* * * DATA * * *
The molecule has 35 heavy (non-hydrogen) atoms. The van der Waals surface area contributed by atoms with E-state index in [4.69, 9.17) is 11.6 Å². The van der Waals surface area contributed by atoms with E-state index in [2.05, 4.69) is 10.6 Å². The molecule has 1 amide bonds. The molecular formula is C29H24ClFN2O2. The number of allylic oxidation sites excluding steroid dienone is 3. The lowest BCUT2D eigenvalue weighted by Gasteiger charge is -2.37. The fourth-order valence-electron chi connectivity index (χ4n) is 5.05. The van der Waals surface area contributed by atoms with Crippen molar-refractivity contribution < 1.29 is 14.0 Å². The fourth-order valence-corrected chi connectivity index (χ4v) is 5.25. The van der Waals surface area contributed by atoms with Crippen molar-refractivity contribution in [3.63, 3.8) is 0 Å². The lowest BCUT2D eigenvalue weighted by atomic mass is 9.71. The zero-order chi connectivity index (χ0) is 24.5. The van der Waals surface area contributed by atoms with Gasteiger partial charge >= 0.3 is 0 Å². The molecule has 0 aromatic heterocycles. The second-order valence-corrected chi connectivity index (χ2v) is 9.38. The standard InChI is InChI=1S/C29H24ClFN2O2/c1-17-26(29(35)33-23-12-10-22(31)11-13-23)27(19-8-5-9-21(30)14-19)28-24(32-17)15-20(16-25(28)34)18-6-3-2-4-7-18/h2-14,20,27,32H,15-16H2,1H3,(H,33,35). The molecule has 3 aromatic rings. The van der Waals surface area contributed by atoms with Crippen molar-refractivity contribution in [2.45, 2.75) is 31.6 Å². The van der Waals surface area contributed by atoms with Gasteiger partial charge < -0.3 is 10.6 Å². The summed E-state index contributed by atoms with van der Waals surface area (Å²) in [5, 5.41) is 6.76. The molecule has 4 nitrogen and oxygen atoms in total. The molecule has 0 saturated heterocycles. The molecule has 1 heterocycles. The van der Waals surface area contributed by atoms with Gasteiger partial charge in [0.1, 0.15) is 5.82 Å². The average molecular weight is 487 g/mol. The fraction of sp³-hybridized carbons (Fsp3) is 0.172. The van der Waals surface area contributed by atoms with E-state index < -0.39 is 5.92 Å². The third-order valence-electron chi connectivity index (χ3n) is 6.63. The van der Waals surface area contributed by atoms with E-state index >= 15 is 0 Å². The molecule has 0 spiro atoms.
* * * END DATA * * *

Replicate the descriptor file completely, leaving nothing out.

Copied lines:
The molecule has 35 heavy (non-hydrogen) atoms. The van der Waals surface area contributed by atoms with E-state index in [4.69, 9.17) is 11.6 Å². The van der Waals surface area contributed by atoms with E-state index in [2.05, 4.69) is 10.6 Å². The molecule has 1 amide bonds. The molecular formula is C29H24ClFN2O2. The number of allylic oxidation sites excluding steroid dienone is 3. The lowest BCUT2D eigenvalue weighted by Gasteiger charge is -2.37. The fourth-order valence-electron chi connectivity index (χ4n) is 5.05. The van der Waals surface area contributed by atoms with Crippen molar-refractivity contribution < 1.29 is 14.0 Å². The fourth-order valence-corrected chi connectivity index (χ4v) is 5.25. The van der Waals surface area contributed by atoms with Crippen molar-refractivity contribution in [3.63, 3.8) is 0 Å². The lowest BCUT2D eigenvalue weighted by atomic mass is 9.71. The zero-order chi connectivity index (χ0) is 24.5. The van der Waals surface area contributed by atoms with Gasteiger partial charge >= 0.3 is 0 Å². The molecule has 0 aromatic heterocycles. The second-order valence-corrected chi connectivity index (χ2v) is 9.38. The standard InChI is InChI=1S/C29H24ClFN2O2/c1-17-26(29(35)33-23-12-10-22(31)11-13-23)27(19-8-5-9-21(30)14-19)28-24(32-17)15-20(16-25(28)34)18-6-3-2-4-7-18/h2-14,20,27,32H,15-16H2,1H3,(H,33,35). The molecule has 3 aromatic rings. The van der Waals surface area contributed by atoms with Crippen molar-refractivity contribution in [2.45, 2.75) is 31.6 Å². The van der Waals surface area contributed by atoms with Gasteiger partial charge < -0.3 is 10.6 Å². The summed E-state index contributed by atoms with van der Waals surface area (Å²) in [5, 5.41) is 6.76. The molecule has 4 nitrogen and oxygen atoms in total. The molecule has 0 saturated heterocycles. The molecule has 1 heterocycles. The van der Waals surface area contributed by atoms with Gasteiger partial charge in [0.1, 0.15) is 5.82 Å². The average molecular weight is 487 g/mol. The fraction of sp³-hybridized carbons (Fsp3) is 0.172. The van der Waals surface area contributed by atoms with E-state index < -0.39 is 5.92 Å². The third-order valence-electron chi connectivity index (χ3n) is 6.63. The van der Waals surface area contributed by atoms with E-state index >= 15 is 0 Å². The molecule has 0 spiro atoms.